The time of the Persian Wars offers us our best view of Greek religion in action and of the interplay of Greek religion and history. Few periods are better documented than this episode of the Greek past, certainly for research on such questions. The aim of Mikalson (henceforth M) is “to collect and present the abundantly preserved religious aspects of these critical times and thereby set Greek religion into a historical context so as to understand better the role of Greek religion in the Persian invasions and in Greek life in general” (p. 5).
The primary source M uses is, as the title of the book indicates, Herodotus. Not only does Herodotus vividly describe Greeks practicing their religion in various ways and under various circumstances but, though he had traveled a great deal outside Greece, his accounts and views also prove to be in accord with the sources for practiced religion in Greece. Herodotus offers, therefore, an involved and coherent though critical source and, one might add, one not yet fully used. Within this context the main goal of M is to investigate how Herodotus explained the events of the Persian Wars from the religious point of view, a too often neglected element in his writings. Herodotus’ picture is completed with (contemporary) views preserved by Plutarch, Pausanias, Diodorus of Sicily, inscriptions and/or whatever other evidence that may offer itself.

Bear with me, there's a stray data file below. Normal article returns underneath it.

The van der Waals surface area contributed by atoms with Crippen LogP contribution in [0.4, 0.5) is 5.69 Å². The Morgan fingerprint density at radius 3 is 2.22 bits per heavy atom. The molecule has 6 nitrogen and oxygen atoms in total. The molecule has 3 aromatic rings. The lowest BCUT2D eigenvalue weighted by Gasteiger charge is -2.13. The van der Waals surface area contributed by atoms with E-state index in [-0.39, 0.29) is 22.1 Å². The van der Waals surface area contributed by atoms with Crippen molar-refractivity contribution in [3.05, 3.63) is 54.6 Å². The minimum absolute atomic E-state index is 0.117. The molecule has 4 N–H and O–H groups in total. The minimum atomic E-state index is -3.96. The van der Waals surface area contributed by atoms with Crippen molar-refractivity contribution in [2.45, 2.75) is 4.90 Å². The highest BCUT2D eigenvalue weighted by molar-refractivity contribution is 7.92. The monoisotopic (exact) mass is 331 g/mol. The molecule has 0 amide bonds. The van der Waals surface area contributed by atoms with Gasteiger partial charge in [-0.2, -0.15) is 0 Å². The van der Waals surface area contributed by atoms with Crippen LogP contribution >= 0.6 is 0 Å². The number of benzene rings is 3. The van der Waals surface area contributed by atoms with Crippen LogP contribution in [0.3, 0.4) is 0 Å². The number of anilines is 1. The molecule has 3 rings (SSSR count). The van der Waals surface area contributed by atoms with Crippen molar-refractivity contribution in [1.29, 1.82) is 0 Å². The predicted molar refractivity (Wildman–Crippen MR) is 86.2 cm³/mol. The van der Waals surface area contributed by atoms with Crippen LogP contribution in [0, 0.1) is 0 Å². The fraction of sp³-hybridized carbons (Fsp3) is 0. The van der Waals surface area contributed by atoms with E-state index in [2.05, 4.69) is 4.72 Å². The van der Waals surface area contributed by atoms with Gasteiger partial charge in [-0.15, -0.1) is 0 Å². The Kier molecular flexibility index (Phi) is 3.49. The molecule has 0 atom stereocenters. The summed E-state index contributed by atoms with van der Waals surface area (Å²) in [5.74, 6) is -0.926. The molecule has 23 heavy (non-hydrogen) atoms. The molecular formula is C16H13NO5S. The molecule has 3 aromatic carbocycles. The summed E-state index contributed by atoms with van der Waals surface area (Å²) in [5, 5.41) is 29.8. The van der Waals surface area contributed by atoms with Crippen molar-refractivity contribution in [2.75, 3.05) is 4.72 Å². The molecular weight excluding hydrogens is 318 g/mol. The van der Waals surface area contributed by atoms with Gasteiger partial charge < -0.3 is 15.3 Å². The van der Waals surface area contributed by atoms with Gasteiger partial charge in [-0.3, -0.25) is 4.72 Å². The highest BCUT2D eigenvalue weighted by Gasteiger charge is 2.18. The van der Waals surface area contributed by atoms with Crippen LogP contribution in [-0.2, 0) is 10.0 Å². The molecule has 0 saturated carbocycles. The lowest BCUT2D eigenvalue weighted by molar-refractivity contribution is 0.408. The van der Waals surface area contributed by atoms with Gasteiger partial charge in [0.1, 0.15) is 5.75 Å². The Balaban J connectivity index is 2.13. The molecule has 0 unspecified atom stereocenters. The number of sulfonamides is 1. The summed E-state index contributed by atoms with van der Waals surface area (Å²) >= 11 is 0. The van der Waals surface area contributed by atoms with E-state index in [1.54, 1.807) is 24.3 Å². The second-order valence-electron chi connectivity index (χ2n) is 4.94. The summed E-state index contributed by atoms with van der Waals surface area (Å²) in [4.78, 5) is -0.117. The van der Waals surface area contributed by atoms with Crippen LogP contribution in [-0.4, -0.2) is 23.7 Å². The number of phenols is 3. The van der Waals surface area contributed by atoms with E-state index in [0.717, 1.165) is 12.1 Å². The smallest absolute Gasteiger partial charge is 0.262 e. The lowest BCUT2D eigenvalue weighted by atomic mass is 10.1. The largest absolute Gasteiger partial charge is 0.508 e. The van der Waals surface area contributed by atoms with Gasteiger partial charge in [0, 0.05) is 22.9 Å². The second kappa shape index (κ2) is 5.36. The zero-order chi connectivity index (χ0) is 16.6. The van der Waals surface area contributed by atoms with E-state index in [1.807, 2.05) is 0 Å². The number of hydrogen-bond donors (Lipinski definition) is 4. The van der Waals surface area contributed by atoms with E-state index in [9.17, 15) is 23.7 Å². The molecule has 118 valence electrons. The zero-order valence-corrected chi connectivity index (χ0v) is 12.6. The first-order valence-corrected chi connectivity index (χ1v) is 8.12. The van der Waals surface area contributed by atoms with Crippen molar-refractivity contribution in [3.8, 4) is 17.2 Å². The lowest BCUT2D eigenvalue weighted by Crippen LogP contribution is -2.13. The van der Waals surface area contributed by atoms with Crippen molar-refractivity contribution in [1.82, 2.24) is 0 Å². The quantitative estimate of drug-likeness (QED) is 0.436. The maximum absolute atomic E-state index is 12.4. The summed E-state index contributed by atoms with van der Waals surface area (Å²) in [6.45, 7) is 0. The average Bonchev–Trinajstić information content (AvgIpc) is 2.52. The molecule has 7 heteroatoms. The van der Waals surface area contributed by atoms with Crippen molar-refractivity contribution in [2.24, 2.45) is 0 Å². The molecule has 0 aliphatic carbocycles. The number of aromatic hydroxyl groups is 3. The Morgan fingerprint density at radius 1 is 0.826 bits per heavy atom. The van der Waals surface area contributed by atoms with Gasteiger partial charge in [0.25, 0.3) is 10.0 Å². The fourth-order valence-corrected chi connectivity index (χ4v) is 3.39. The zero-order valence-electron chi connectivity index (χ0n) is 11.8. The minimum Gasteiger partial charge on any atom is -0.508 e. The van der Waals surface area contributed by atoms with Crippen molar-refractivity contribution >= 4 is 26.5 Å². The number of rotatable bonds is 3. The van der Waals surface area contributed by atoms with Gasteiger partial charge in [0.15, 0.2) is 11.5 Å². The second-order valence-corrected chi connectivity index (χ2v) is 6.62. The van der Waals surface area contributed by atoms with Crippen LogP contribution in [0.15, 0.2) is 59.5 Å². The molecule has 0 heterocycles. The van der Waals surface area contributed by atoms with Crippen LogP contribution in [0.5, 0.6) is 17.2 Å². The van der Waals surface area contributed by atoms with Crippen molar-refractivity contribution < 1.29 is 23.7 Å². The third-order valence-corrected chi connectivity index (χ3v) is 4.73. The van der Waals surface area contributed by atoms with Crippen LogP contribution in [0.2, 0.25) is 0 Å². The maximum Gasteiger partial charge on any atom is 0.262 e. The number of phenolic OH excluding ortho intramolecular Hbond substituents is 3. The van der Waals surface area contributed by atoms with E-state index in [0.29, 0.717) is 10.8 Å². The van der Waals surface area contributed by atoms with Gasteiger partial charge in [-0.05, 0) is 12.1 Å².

An innate problem in using these sources is to what extent they are coloured by deliberate or unintended exaggeration. In the context of the book under review that means finding whether the sources exaggerated the role of the gods in bringing victory to the Greeks, i.e. exaggerated or misrepresented what the Greeks believed happened. Evidence shows that Herodotus’ representation of events appears fairly accurate. M, moreover, does not have to deal with what “really” happened and is able to use Herodotus’ account without the reservations of those who work in the political and military history. This does not mean that everything Herodotus presents is (to be) accepted at face value.
M’s book is made up of three chapters and an appendix. The first chapter, “A Religious Account of the Persian Invasions” (pp. 15-110), is the longest by far; the second, “Greek Gods, Heroes, and the Divine in the Persian Invasions” (pp. 111-135); and third, “Some Religious Beliefs and Attitudes of Herodotus” (pp. 136-165), are much shorter. The appendix deals with “Herodotus on the Origins of Greek Religion” (pp. 167-195).